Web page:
WINSLOW- We're focusing on the policy that's in place that the commissioner and the committee put together, and not bringing this political issue of the "National Review" and their views on affirmative action. This is not about -- I repeat, this is not about affirmative action. This is about a system that has been unequal to people of color that needs to be addressed, and the commissioner and his committee has moved forward in a fashion that is not totally acceptable, but it's applicable to this point, to interview head coaches and hopefully front office people.

To bring in the "National Review," to talk about affirmative action distorts the issue and puts us in an area where we don't need to be right now. Maybe one day, if we get involved in a lawsuit, which might be coming down the road, then we can call the "National Review." Up to that point, we might as well turn off this camera in New York and move on.

LOWRY- Couple things, I'm sorry, Kellen, that I'm here. You have an argument...

WINSLOW- I'm sorry that you're here too...

LOWRY- ... with the ESPN producer...

WINSLOW- ... because it's...

LOWRY- ... I'm sorry my magazine...

WINSLOW- ... a distraction...

LOWRY- ... still publishes...

WINSLOW- ... of what we're trying to do.

LOWRY- ... and why don't we talk about the merits of this case rather than you attacking me personally and my magazine?

WINSLOW- I'm not attacking you personally.

LOWRY- Now let me make a point, Kellen...

WINSLOW- I don't know you personally.

LOWRY- You have talked many...

WINSLOW- You've made your point very irrelevant.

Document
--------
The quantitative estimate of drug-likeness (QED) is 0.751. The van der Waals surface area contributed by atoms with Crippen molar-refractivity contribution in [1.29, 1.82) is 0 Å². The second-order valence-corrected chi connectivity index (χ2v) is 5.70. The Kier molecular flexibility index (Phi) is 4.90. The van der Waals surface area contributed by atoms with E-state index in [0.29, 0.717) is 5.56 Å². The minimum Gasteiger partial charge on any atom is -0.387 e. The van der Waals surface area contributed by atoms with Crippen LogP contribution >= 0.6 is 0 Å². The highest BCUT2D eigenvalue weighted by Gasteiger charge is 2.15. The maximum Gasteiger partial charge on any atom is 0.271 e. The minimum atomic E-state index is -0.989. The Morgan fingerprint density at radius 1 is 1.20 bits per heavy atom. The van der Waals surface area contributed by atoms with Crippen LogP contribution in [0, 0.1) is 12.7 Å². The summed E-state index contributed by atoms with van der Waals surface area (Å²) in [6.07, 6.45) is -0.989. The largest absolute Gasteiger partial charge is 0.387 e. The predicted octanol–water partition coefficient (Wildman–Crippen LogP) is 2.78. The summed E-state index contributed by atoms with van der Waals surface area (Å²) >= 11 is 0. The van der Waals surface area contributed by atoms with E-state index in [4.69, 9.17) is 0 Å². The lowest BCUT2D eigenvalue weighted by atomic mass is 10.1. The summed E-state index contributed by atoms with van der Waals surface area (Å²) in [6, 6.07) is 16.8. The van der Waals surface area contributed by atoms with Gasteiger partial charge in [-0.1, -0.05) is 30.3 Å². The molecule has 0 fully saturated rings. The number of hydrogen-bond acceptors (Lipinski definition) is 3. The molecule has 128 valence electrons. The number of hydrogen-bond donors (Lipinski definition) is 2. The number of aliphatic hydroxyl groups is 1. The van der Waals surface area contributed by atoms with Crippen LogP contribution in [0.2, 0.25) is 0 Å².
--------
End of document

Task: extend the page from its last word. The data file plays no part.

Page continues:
LOWRY- Let me address what you just said.

WINSLOW- Make your point.

LOWRY- We have allies of Johnnie Cochran saying right now, saying the Dallas Cowboys should be punished because they hired Bill Parcells. What is that if not a quota-mongering style of politics? The fact is you may not like Jerry Jones, you may not like...

LEY- Go ahead, Bill.

POLIAN- Mr. Lowry, I think you're missing the point. The point here is not what people who are not involved in the hiring process say publicly. The point is that the commissioner and the owners -- and this is an owners issue, by the way, those of us who serve on the working group are simply that -- resources. The owners have decided that they want to make the playing field as level as they possibly can, which has been a long-standing tradition in the National Football League, and that they want to make the process as transparent, as open, and as fair as they can. That's what the committee -- that's what the committee's work product is. It's what the owners have decided to do. And that's the issue, not what people may or may not say about an individual hiring.

LOWRY- Do they have a point when they say Jerry Jones...

LEY- Rich, I have to step in for a commercial. We will have a chance to resume this. You also have a chance, gentlemen, to respond to the commissioner after we get back, because I'll be speaking on tape with Paul Tagliabue about the vacancies in the league, the new policy about whether there's an anger out there that's not on his radar screen as commissioner.

LEY- On the last day of September, the National Football League was presented with an analysis of its history of black head coaches, one that was conducted by civil rights attorney Cyrus Mehri and Johnnie Cochran. The report concluded that the small number of NFL head coaches, five to date, had averaged more wins and more advances to the playoffs than white coaches over the past 15 years.

One month later, commissioner Paul Tagliabue formed a committee to study the issue of minority hiring. This week, I spoke with the commissioner.

LEY - Give me an assessment of the NFL's performance in this area, of minority hiring of head coaches.

TAGLIABUE- Well, it's not the NFL's performance. It's the performance of 32 teams. It's the performance of 32 organizations. And overall, I think it's been quite good. It's an area where we need to make progress. We need to do better. But ultimately, it comes down to the fact that we're dealing with 32 jobs that are unique and a large pool of well-qualified people searching for those jobs.